Before then we can look at William as an English statesman, we must first look on him in the land in which he learned the art of statesmanship. We must see how one who started with all the disadvantages which are implied in his earlier surname of the Bastard came to win and to deserve his later surnames of the Conqueror and the Great.
CHAPTER II—THE EARLY YEARS OF WILLIAM—A.D. 1028-1051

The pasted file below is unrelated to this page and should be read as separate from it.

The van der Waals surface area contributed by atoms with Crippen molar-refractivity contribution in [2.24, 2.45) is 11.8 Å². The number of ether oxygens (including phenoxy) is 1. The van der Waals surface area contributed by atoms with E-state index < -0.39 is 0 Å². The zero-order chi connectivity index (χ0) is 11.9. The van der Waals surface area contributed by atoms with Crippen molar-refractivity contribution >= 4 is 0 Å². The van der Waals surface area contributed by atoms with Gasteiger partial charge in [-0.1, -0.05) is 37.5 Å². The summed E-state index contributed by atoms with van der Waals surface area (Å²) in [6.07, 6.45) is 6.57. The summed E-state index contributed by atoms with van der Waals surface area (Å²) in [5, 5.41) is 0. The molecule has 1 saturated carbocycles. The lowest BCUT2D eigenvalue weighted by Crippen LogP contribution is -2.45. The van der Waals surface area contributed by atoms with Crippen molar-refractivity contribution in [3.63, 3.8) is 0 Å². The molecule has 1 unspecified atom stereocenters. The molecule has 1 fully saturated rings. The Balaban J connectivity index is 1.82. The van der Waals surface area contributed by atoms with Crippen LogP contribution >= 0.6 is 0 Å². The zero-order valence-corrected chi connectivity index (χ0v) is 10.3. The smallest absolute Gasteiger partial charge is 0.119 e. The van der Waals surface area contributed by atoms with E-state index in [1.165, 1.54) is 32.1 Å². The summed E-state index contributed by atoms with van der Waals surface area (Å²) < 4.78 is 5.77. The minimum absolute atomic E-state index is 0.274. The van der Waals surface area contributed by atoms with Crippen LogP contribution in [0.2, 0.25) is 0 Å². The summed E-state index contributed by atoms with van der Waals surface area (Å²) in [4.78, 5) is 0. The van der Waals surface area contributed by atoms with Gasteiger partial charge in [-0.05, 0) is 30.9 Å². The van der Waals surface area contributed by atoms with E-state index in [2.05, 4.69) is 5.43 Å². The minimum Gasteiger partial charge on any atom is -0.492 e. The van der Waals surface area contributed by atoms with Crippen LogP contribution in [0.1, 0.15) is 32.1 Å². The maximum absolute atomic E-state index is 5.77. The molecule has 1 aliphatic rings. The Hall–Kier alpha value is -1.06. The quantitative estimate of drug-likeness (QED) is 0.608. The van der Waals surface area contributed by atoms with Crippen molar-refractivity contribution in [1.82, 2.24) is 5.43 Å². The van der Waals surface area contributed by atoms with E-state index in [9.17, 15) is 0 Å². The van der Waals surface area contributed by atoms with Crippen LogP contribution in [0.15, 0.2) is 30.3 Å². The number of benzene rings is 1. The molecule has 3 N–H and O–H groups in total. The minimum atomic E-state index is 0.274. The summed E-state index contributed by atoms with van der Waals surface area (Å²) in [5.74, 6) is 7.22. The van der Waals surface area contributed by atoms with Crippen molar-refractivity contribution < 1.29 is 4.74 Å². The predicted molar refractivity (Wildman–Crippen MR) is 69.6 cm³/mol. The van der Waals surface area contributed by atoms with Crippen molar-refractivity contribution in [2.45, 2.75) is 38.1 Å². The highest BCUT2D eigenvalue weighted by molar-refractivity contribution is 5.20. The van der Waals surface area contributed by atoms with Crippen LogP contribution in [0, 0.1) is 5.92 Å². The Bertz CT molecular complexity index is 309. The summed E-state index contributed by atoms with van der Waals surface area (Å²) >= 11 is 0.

If William’s early reign in Normandy was his time of schooling for his later reign in England, his school was a stern one, and his schooling began early. His nominal reign began at the age of seven years, and his personal influence on events began long before he had reached the usual years of discretion. And the events of his minority might well harden him, while they could not corrupt him in the way in which so many princes have been corrupted. His whole position, political and personal, could not fail to have its effect in forming the man. He was Duke of the Normans, sixth in succession from Rolf, the founder of the Norman state. At the time of his accession, rather more than a hundred and ten years had passed since plunderers, occasionally settlers, from Scandinavia, had changed into acknowledged members of the Western or Karolingian kingdom. The Northmen, changed, name and thing, into Normans, were now in all things members of the Christian and French-speaking world. But French as the Normans of William’s day had become, their relation to the kings and people of France was not a friendly one. At the time of the settlement of Rolf, the western kingdom of the Franks had not yet finally passed to the Duces Francorum at Paris; Rolf became the man of the Karolingian king at Laon. France and Normandy were two great duchies, each owning a precarious supremacy in the king of the West-Franks. On the one hand, Normandy had been called into being